Mixed response to ad slips decision

DUBAI - A majority of residents welcomed Dubai Municipality’s decision to crack down on firms and individuals sliding sticker advertisements under doors, placing them on cars or sticking them in public places.

From July 15, the civic body will slap fines on such people on charges of contributing to littering, Khaleej Times reported on Wednesday. Abdul Majeed Abdul Aziz Al Sifai, Director of Waste Management Department at the municipality, had said that the crackdown on cheap advertising was part of a new anti-littering campaign to be launched next month.

Several residents and Khaleej Times readers have applauded the initiative while some others are taking it with some reservation.

Many said the decision should be enforced in Sharjah as well, since the residents there are facing a flood of such stickers at their doorsteps. “The moment I open my door when I comeback from office, I am showered with leaflets, stickers, housemaids’ and tuition ads. Very annoying,” one reader wrote on KT website.

Another reader, Zakir, opined that fines should be slapped on people sticking posters and advertising accommodation facilities as well. “Etisalat should join hands with the Dubai Municipality and call on mobile numbers available in the posters and fine them on their phone bill after verification,” he suggested.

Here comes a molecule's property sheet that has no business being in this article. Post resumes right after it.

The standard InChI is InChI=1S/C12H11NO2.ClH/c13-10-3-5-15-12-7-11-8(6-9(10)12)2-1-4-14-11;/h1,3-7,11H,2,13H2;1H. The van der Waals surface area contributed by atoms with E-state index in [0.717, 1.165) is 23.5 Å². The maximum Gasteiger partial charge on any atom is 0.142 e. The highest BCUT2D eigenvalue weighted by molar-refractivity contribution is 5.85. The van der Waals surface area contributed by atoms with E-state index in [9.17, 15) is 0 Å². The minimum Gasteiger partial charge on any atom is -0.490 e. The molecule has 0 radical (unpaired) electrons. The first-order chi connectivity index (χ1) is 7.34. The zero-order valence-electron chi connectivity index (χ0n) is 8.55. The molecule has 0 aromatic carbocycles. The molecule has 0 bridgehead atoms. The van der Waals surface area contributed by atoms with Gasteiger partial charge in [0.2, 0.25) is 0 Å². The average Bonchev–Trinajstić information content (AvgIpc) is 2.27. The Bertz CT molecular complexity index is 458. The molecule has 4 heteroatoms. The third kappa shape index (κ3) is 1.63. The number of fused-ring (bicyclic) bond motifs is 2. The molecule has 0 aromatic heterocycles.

However, Murtaza, a Dubai resident, said the crackdown should only be on those who do illegal activities. He also suggested that there should be some alternative mechanism for genuine firms to increase their local business.

However, there were some people who doubted the successful implementation of the ban. One of them said the penalties for sliding stickers under the doors could only prompt the distributors to knock on the doors and offer their services. “If it happens so, this will lead to serious security threats in future. I hope the authorities will look into it,” the reader added.

A cleaner in Al Quoz, who did not wish to be named, said he used to be paid for helping different outlets to distribute their sticker ads in nearby communities. “Stickers are especially useful when people are new to an area. But, yeah, people generally throw them away after noting down the numbers.”

Pratheesh Prakash, a driver, said it would be great if residential buildings have notice boards where small-time businesses are allowed to put up stickers.


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